Egypt is the second-largest recipient of direct US investments in the Middle East, reflecting the strength of relations between the two countries, said Prime Minister Mostafa Madbouly.
The United States is among the top 10 foreign countries with direct investments in Egypt, recording US$2.6 billion at the end of July.
In his last visit to the US, President Fattah al-Sisi held several meetings with companies and members of the US Chamber of Commerce to promote opportunities for US investors in Egypt. These especially included the Suez Canal Economic Zone, the new administrative capital, and power stations, Madbouly said in a Thursday speech between the US Chamber of Commerce and the US Egypt Business Council.
The meeting was attended by a delegation of 44 US companies’ representatives, headed by Sarah Kemp, US’s Acting Deputy Under the Secretary of Commerce for International Trade.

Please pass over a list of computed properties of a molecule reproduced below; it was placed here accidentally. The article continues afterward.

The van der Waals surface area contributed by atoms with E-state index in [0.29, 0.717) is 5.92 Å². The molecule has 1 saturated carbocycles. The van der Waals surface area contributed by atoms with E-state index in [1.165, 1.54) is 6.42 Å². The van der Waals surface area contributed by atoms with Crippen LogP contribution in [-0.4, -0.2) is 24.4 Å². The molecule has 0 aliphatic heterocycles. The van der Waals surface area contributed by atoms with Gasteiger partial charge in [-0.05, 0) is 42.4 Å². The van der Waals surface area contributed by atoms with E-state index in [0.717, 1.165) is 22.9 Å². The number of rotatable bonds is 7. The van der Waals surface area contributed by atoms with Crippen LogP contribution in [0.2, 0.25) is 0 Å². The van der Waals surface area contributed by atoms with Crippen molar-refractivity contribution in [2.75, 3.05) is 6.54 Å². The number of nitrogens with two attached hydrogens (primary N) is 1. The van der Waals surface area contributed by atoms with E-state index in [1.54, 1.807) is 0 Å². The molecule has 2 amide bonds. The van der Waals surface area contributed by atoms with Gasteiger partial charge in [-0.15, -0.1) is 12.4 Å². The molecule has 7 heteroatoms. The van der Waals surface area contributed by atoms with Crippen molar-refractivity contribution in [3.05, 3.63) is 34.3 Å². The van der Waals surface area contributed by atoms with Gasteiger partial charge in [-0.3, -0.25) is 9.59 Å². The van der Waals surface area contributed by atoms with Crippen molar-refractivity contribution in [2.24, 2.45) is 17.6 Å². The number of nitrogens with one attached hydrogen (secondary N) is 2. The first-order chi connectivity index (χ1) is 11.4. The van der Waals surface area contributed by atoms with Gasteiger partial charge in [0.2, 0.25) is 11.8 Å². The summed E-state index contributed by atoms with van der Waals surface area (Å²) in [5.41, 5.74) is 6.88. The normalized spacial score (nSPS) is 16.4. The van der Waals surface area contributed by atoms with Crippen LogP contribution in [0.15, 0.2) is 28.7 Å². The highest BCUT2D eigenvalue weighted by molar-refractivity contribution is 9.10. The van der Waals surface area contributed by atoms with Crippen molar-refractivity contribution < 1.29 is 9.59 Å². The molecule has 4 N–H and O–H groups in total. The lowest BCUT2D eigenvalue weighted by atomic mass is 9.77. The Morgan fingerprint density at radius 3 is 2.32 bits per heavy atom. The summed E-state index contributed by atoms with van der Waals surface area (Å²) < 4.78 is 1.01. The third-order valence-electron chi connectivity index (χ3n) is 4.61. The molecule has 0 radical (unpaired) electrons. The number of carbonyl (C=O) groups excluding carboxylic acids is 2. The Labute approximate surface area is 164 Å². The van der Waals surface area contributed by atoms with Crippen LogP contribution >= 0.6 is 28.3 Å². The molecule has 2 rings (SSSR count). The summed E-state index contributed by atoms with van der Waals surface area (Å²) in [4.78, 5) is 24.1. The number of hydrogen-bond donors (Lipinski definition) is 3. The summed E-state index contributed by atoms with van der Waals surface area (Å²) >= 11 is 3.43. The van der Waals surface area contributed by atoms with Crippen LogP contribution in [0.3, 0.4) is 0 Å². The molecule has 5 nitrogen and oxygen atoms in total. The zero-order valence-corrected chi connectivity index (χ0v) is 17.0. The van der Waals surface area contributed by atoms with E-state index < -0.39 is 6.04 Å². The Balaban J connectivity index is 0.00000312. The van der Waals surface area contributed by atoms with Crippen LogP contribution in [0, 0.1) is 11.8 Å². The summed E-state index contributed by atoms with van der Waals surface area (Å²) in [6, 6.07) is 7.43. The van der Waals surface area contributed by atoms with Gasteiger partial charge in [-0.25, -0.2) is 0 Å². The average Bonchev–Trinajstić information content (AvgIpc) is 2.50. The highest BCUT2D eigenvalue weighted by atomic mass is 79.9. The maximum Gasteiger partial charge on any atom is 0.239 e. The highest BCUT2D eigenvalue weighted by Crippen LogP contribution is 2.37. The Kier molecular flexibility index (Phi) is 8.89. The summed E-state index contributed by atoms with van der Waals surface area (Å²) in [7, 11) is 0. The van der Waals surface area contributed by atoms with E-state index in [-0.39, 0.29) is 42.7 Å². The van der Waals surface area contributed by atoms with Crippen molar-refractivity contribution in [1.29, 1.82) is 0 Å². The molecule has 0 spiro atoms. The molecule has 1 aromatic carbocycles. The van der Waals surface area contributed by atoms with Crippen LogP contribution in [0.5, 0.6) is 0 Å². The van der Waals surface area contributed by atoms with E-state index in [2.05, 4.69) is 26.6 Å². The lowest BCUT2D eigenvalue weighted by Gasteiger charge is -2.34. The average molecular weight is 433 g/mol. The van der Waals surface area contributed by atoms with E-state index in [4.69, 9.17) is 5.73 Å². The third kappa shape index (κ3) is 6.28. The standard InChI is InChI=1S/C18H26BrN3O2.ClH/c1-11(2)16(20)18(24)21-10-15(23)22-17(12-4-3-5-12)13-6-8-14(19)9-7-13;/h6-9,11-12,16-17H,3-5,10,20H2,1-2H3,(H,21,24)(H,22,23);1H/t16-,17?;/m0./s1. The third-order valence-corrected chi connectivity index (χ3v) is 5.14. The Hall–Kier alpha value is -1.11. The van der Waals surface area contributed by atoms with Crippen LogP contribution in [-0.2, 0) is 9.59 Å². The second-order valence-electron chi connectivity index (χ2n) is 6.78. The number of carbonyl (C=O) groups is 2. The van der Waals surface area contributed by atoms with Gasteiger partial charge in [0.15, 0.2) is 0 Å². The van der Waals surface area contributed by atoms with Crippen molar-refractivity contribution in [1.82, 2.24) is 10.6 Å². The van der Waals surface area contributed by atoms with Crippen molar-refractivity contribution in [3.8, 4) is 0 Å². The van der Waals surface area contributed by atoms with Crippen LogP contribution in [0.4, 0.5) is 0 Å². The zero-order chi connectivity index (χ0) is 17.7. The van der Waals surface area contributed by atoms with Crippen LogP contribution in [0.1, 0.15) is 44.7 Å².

Madbouly expressed his belief in further trade exchanges between Egypt and the US, which reached $5.1 billion in 2017.
Egypt is a large market, he continued, through which investors and exporters can access major markets without tariffs through a number of preferential trade agreements, with the Arab countries, the EU, Turkey, and the COMESA, SADC, and the EAC blocks which together comprise 26 African countries.
Egypt also negotiates a free trade area with the Eurasian Customs Union, which includes the US, Belarus, Kazakhstan, the Kyrgyzstan and Russia, he added.
In October, Rand Merchant Bank’s (RMB) selected Egypt as the best investment destination in Africa for 2019, an achievement which the large North African country is holding onto for its second year in a row.
RMB attributed Egypt’s top position to two factors: that the country is Africa’s highest gross domestic producer, and that it enjoys the single largest consumption market in the MENA region.
The report also observed that Egypt has the most diversified market in Africa, and “strides that have been made to improve the investment and legal business environment”, with a growth forecast at 4 percent.
Photo credit to REUTERS/Mohamed Abd El Ghany.